Dit Le Philosophe
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Posted 05 December 2012 - 12:25 AM
Posted 17 January 2013 - 05:16 PM
You know, I think I figured out now why Lobster Thermidor isn't very popular (except maybe as an over the top exercise in grotesque Quebecois cuisine), especially when the gruyere component is the most prominent one.
The good thing about this place is they can cook meat and seafood well. Both the duck breast and lobster were perfect.
The not so good thing is that everything else on the plate is not very appealing even though the ingredients are good (and relatively expensive, lots of stuff from Lani) with a lot of overly sweet and acidic components and conversely letting green beans and tokyo turnips "speak for themselves". An exception being the frog legs dish where they could have dropped the frog legs entirely.
There's a wine list now, and it looks relatively inexpensive, but it's of the most annoying variety (everything is either the wrong year, or the wrong appellation, or just randomly marked up to kill, like an $11 bottle selling for $58)
The decor looks like they're planning to turn this into a franchise, or else the designer only has the most vague idea of what a French place is supposed to look like and usually designs frozen yogurt or noodle places.
p.s. does Simone Weil qualify as a philosopher?
Posted 17 January 2013 - 05:33 PM
Yes, she scrapes in, I think. ETA: I see she taught philosophy at a secondary school. They do that in France.
Agree about the frog's legs, although I liked the dish: "The legs are served off the bone, tiny nuggets of thigh meat, and might almost be overlooked among the accompaniments: tender slices of sunchoke, hen of the woods."
Posted 21 February 2013 - 07:18 PM
It's gotten the Ligaya Mishan treatment.
ETA: Find the error in this statement:
It is one in a trove of French culinary war horses that constitutes the menu of Le Philosophe, which opened in November in NoHo and occupies a kind of spiritual midpoint between Balthazar and La Grenouille.
I don't actually know what a handbasket is -- but whatever they are, singer-songwriters are in the first ones going to hell. -- Sneakeater, 29 March 2018 - 12:06 AM
notorious stickler -- NY Times
deeply annoying and nitpicking -- Molly O'Neill, One Big Table
Posted 22 February 2013 - 03:21 PM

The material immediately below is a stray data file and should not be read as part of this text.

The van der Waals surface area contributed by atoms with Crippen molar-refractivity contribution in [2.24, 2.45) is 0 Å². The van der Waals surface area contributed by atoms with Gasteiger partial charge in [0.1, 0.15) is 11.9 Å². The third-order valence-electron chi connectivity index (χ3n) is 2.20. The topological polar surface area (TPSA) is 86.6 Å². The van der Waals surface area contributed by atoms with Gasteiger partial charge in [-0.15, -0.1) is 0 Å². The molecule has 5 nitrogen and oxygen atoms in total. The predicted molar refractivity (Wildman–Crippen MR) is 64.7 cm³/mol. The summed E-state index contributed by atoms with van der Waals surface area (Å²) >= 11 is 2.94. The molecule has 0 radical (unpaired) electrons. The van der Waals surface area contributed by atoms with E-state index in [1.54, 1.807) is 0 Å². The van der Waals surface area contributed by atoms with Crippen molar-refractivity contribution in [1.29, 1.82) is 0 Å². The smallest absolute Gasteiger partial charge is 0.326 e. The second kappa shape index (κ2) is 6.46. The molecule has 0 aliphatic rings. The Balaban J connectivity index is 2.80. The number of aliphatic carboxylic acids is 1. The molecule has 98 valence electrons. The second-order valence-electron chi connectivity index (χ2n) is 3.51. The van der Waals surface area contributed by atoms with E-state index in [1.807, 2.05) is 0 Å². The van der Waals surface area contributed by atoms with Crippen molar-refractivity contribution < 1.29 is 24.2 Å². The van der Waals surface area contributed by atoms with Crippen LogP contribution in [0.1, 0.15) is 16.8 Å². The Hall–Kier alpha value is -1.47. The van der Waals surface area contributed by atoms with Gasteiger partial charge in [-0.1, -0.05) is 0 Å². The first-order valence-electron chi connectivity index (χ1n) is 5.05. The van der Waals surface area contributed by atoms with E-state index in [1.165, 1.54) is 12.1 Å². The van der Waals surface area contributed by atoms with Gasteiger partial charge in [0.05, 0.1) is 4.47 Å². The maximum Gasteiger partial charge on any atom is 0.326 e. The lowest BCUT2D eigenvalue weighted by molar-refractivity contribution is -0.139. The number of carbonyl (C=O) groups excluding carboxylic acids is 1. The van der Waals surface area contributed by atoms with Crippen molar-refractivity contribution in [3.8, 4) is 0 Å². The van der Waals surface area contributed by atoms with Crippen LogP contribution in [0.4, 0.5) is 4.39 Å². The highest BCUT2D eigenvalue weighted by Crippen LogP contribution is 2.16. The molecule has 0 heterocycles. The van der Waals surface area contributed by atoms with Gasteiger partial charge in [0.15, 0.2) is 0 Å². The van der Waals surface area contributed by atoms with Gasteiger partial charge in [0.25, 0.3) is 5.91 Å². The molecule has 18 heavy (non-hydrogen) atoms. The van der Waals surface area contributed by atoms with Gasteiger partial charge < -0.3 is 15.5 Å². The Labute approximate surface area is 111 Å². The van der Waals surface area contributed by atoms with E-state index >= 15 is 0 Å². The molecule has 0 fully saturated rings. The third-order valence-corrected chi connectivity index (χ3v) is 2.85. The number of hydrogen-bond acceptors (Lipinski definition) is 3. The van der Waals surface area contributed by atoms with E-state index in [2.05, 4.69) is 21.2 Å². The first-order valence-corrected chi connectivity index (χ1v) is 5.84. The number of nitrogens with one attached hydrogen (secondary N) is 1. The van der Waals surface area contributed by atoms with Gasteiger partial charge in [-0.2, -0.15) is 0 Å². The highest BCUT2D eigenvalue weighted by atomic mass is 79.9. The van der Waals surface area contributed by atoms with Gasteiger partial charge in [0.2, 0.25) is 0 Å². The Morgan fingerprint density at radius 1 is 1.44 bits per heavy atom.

Mixed metaphors for a start. A trove of war horses?
A very positive piece. Anyone know if these "Hungry City" reviews are written under the same constraints as "Dining" reviews? Multiple visits, anonymity?
Posted 22 February 2013 - 03:29 PM
Anyone know if these "Hungry City" reviews are written under the same constraints as "Dining" reviews?
Well, they let Ligaya Mishan write them. I suspect she breaks into the office late at night and sneaks them into the paper.
Posted 22 February 2013 - 04:24 PM
I commented on the treasure trove abomination yesterday. She's got a rap sheet a mile long.
Oakie in 2009.
Me last July.
Me again last September. I'm really proud of that one. "Reading her reviews was like watching a drunk juggle knives. There was a sense that something bad and exciting could happen at any second." I even added a soundtrack to be played while you read the review.
Suzanne in December.
Posted 22 February 2013 - 04:47 PM
Oh, I hadn't really been following her excesses. Most amusing.
You need to get your head out of that Pop Music thread from time to time.
Posted 22 February 2013 - 04:58 PM
Lex needs to take over Jules's Bruni Blog.
Daisy and I used to take turns ripping apart Restaurantgirl's reviews. We should have gotten a Pulitzer.
Posted 22 February 2013 - 05:01 PM
My greatest concern with starting a blog is that Lex will spend lazy summer afternoons mocking it.
That Mishan person is really something though. Couldn't make it in writing real estate listing blurbs?
Posted 22 February 2013 - 05:08 PM
The problem with Mishan is that she's not consistently awful. RG could be relied on to deliver a truckload of howlers every week. Mishan dribbles them out in fits and starts although there are some weeks where she enters a fugue state and channels Restaurantgirl.
Mostly though we have to content ourselves with the occasional "treasure trove of war horses."